30 may be the new 20, but journaling is a new therapy. Remember when you were younger and you would write about all of your hopes, dreams and milestones in your diary? Much like your diary, a journal is the same thing.
Studies have shown that people who journal 15 to 20 minutes a day three to five times over the course of a four-month period were able to lower their blood pressure and improve liver functionality. Not to mention that journaling about tough experiences can help you find a better, healthier way to work through your feelings.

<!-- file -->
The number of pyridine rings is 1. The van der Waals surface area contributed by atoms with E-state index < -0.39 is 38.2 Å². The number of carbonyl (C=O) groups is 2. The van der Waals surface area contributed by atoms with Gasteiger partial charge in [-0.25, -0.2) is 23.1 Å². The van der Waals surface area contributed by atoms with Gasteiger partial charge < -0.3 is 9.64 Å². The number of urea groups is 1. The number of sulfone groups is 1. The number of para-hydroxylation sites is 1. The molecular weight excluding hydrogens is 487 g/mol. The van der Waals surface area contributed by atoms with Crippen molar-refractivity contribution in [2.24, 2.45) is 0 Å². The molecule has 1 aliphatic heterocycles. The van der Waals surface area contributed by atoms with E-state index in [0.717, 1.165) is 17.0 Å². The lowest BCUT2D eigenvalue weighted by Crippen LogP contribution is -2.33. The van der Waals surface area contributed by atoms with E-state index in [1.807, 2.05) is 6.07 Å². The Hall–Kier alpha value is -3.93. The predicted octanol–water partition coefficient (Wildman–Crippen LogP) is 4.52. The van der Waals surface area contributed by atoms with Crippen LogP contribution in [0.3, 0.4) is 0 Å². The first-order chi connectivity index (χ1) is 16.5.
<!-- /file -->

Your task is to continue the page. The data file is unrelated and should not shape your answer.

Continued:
So, how do you start journaling? There are a couple of ways to get started. One way is to pick a set time each day and do a “brain dump.” By this, I mean write without any real structure. Write down the things that first come to mind. Write your anger, write your frustrations, write your joy. Let it all out - literally.
Another way is the theme approach. Some people prefer to write with a theme in mind for each week. For example, this week’s theme could be about finance. Next week’s theme could be about motivation.
There is no rhyme or reason or perfect approach to journaling. The main point is to write about what you want and let it out.